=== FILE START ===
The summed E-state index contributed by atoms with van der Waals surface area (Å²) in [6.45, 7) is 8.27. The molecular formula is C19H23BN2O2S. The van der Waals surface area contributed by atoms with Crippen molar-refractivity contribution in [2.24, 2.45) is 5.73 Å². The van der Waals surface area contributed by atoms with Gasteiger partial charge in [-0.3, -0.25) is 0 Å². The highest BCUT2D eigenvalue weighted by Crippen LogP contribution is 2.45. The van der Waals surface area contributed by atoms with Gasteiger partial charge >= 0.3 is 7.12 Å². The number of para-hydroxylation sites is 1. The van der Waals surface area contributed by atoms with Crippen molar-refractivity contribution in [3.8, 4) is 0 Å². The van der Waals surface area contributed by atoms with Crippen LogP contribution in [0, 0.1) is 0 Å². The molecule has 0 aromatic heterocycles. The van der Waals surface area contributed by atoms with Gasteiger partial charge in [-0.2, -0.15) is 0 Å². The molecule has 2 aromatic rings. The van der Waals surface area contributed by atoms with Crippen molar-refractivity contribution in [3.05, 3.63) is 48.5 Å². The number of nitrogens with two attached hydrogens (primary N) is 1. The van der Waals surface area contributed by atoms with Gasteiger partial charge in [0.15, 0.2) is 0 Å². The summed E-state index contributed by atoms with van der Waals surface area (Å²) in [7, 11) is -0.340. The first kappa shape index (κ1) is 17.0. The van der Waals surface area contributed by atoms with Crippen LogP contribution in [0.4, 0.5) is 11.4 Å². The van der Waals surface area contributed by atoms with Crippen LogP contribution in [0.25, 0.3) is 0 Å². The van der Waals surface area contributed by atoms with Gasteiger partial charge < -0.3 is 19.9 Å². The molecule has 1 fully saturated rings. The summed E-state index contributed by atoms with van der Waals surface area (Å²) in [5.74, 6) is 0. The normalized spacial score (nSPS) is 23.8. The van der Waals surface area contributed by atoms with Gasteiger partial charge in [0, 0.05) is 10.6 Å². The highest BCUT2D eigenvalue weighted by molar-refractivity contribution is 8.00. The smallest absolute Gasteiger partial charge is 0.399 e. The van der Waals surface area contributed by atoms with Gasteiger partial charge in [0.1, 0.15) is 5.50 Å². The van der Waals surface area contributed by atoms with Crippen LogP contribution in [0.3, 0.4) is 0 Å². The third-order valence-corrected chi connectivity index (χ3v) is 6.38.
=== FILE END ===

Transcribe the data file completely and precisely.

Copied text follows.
The summed E-state index contributed by atoms with van der Waals surface area (Å²) in [6.45, 7) is 8.27. The molecular formula is C19H23BN2O2S. The van der Waals surface area contributed by atoms with Crippen molar-refractivity contribution in [2.24, 2.45) is 5.73 Å². The van der Waals surface area contributed by atoms with Gasteiger partial charge in [-0.3, -0.25) is 0 Å². The highest BCUT2D eigenvalue weighted by Crippen LogP contribution is 2.45. The van der Waals surface area contributed by atoms with Gasteiger partial charge >= 0.3 is 7.12 Å². The number of para-hydroxylation sites is 1. The van der Waals surface area contributed by atoms with Crippen molar-refractivity contribution in [3.8, 4) is 0 Å². The van der Waals surface area contributed by atoms with Crippen LogP contribution in [0, 0.1) is 0 Å². The molecule has 0 aromatic heterocycles. The van der Waals surface area contributed by atoms with Gasteiger partial charge in [-0.2, -0.15) is 0 Å². The molecule has 2 aromatic rings. The van der Waals surface area contributed by atoms with Crippen molar-refractivity contribution in [3.05, 3.63) is 48.5 Å². The number of nitrogens with two attached hydrogens (primary N) is 1. The van der Waals surface area contributed by atoms with Gasteiger partial charge in [0.15, 0.2) is 0 Å². The summed E-state index contributed by atoms with van der Waals surface area (Å²) in [7, 11) is -0.340. The first kappa shape index (κ1) is 17.0. The van der Waals surface area contributed by atoms with Crippen LogP contribution in [0.4, 0.5) is 11.4 Å². The van der Waals surface area contributed by atoms with Crippen LogP contribution in [0.25, 0.3) is 0 Å². The van der Waals surface area contributed by atoms with Gasteiger partial charge < -0.3 is 19.9 Å². The molecule has 1 fully saturated rings. The summed E-state index contributed by atoms with van der Waals surface area (Å²) in [5.74, 6) is 0. The normalized spacial score (nSPS) is 23.8. The van der Waals surface area contributed by atoms with Gasteiger partial charge in [0, 0.05) is 10.6 Å². The highest BCUT2D eigenvalue weighted by molar-refractivity contribution is 8.00. The smallest absolute Gasteiger partial charge is 0.399 e. The van der Waals surface area contributed by atoms with Gasteiger partial charge in [0.1, 0.15) is 5.50 Å². The van der Waals surface area contributed by atoms with Crippen LogP contribution in [0.3, 0.4) is 0 Å². The third-order valence-corrected chi connectivity index (χ3v) is 6.38.